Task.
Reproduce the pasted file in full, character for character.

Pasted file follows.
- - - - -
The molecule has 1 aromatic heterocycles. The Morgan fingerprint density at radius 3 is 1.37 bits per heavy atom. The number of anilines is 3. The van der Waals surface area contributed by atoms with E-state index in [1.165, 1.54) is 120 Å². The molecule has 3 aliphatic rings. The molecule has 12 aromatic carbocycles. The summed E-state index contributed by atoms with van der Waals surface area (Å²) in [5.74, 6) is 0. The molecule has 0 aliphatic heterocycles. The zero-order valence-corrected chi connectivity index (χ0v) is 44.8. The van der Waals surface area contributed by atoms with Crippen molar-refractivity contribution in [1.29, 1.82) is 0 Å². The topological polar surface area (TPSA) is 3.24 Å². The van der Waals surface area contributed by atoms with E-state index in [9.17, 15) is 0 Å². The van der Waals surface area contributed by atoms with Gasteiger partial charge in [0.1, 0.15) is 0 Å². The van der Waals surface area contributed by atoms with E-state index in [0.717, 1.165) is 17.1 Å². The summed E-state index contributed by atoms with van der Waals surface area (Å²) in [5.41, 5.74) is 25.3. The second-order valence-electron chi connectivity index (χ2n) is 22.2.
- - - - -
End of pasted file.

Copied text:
The molecule has 1 aromatic heterocycles. The Morgan fingerprint density at radius 3 is 1.37 bits per heavy atom. The number of anilines is 3. The van der Waals surface area contributed by atoms with E-state index in [1.165, 1.54) is 120 Å². The molecule has 3 aliphatic rings. The molecule has 12 aromatic carbocycles. The summed E-state index contributed by atoms with van der Waals surface area (Å²) in [5.74, 6) is 0. The molecule has 0 aliphatic heterocycles. The zero-order valence-corrected chi connectivity index (χ0v) is 44.8. The van der Waals surface area contributed by atoms with Crippen molar-refractivity contribution in [1.29, 1.82) is 0 Å². The topological polar surface area (TPSA) is 3.24 Å². The van der Waals surface area contributed by atoms with E-state index in [9.17, 15) is 0 Å². The van der Waals surface area contributed by atoms with Gasteiger partial charge in [0.1, 0.15) is 0 Å². The van der Waals surface area contributed by atoms with E-state index in [0.717, 1.165) is 17.1 Å². The summed E-state index contributed by atoms with van der Waals surface area (Å²) in [5.41, 5.74) is 25.3. The second-order valence-electron chi connectivity index (χ2n) is 22.2.